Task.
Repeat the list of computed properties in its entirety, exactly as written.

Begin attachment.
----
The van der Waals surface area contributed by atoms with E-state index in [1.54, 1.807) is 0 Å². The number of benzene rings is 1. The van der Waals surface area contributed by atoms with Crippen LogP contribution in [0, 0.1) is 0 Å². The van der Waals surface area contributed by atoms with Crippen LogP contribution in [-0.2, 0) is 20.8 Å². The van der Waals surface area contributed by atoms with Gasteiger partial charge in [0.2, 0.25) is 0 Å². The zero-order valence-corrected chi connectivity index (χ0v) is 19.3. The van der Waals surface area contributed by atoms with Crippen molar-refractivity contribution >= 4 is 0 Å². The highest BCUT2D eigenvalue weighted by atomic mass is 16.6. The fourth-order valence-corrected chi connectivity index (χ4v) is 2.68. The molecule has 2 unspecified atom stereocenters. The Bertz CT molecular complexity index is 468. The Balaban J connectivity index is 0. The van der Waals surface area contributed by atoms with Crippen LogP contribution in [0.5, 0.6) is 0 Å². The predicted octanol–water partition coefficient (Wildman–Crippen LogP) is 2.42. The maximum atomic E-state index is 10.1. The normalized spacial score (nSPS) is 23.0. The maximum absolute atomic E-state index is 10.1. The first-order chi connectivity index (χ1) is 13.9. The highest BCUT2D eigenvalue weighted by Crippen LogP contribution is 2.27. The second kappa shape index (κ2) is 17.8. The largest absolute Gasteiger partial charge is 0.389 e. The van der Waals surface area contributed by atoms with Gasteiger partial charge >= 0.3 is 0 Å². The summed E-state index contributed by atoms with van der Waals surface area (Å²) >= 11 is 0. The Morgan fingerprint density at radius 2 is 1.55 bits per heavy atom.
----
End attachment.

The van der Waals surface area contributed by atoms with E-state index in [1.54, 1.807) is 0 Å². The number of benzene rings is 1. The van der Waals surface area contributed by atoms with Crippen LogP contribution in [0, 0.1) is 0 Å². The van der Waals surface area contributed by atoms with Crippen LogP contribution in [-0.2, 0) is 20.8 Å². The van der Waals surface area contributed by atoms with Gasteiger partial charge in [0.2, 0.25) is 0 Å². The zero-order valence-corrected chi connectivity index (χ0v) is 19.3. The van der Waals surface area contributed by atoms with Crippen molar-refractivity contribution >= 4 is 0 Å². The highest BCUT2D eigenvalue weighted by atomic mass is 16.6. The fourth-order valence-corrected chi connectivity index (χ4v) is 2.68. The molecule has 2 unspecified atom stereocenters. The Bertz CT molecular complexity index is 468. The Balaban J connectivity index is 0. The van der Waals surface area contributed by atoms with Crippen LogP contribution in [0.5, 0.6) is 0 Å². The predicted octanol–water partition coefficient (Wildman–Crippen LogP) is 2.42. The maximum atomic E-state index is 10.1. The normalized spacial score (nSPS) is 23.0. The maximum absolute atomic E-state index is 10.1. The first-order chi connectivity index (χ1) is 13.9. The highest BCUT2D eigenvalue weighted by Crippen LogP contribution is 2.27. The second kappa shape index (κ2) is 17.8. The largest absolute Gasteiger partial charge is 0.389 e. The van der Waals surface area contributed by atoms with Gasteiger partial charge >= 0.3 is 0 Å². The summed E-state index contributed by atoms with van der Waals surface area (Å²) >= 11 is 0. The Morgan fingerprint density at radius 2 is 1.55 bits per heavy atom.